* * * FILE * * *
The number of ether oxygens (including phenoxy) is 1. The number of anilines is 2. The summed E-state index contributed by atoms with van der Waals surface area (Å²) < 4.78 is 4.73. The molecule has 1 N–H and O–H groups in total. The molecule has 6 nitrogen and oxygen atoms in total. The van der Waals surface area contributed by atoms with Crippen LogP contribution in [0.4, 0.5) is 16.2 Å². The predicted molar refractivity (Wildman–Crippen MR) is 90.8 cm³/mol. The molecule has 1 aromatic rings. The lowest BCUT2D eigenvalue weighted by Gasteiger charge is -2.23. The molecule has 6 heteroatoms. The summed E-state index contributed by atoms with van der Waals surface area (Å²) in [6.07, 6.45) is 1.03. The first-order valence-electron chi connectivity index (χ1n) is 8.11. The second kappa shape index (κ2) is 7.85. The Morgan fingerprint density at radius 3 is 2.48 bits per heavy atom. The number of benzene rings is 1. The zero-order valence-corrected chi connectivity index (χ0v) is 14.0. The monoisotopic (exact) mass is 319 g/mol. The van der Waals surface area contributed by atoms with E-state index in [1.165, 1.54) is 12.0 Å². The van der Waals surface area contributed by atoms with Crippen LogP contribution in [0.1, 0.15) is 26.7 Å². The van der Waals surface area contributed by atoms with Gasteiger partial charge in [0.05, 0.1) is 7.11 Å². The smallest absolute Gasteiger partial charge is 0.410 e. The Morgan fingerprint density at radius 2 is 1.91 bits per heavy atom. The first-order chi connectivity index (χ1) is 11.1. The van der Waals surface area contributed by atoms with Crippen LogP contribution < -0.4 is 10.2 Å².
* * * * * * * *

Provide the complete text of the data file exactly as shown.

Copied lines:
The number of ether oxygens (including phenoxy) is 1. The number of anilines is 2. The summed E-state index contributed by atoms with van der Waals surface area (Å²) < 4.78 is 4.73. The molecule has 1 N–H and O–H groups in total. The molecule has 6 nitrogen and oxygen atoms in total. The van der Waals surface area contributed by atoms with Crippen LogP contribution in [0.4, 0.5) is 16.2 Å². The predicted molar refractivity (Wildman–Crippen MR) is 90.8 cm³/mol. The molecule has 1 aromatic rings. The lowest BCUT2D eigenvalue weighted by Gasteiger charge is -2.23. The molecule has 6 heteroatoms. The summed E-state index contributed by atoms with van der Waals surface area (Å²) in [6.07, 6.45) is 1.03. The first-order valence-electron chi connectivity index (χ1n) is 8.11. The second kappa shape index (κ2) is 7.85. The Morgan fingerprint density at radius 3 is 2.48 bits per heavy atom. The number of benzene rings is 1. The zero-order valence-corrected chi connectivity index (χ0v) is 14.0. The monoisotopic (exact) mass is 319 g/mol. The van der Waals surface area contributed by atoms with E-state index in [1.165, 1.54) is 12.0 Å². The van der Waals surface area contributed by atoms with Crippen LogP contribution in [0.1, 0.15) is 26.7 Å². The van der Waals surface area contributed by atoms with Gasteiger partial charge in [0.05, 0.1) is 7.11 Å². The smallest absolute Gasteiger partial charge is 0.410 e. The Morgan fingerprint density at radius 2 is 1.91 bits per heavy atom. The first-order chi connectivity index (χ1) is 11.1. The van der Waals surface area contributed by atoms with Crippen LogP contribution < -0.4 is 10.2 Å².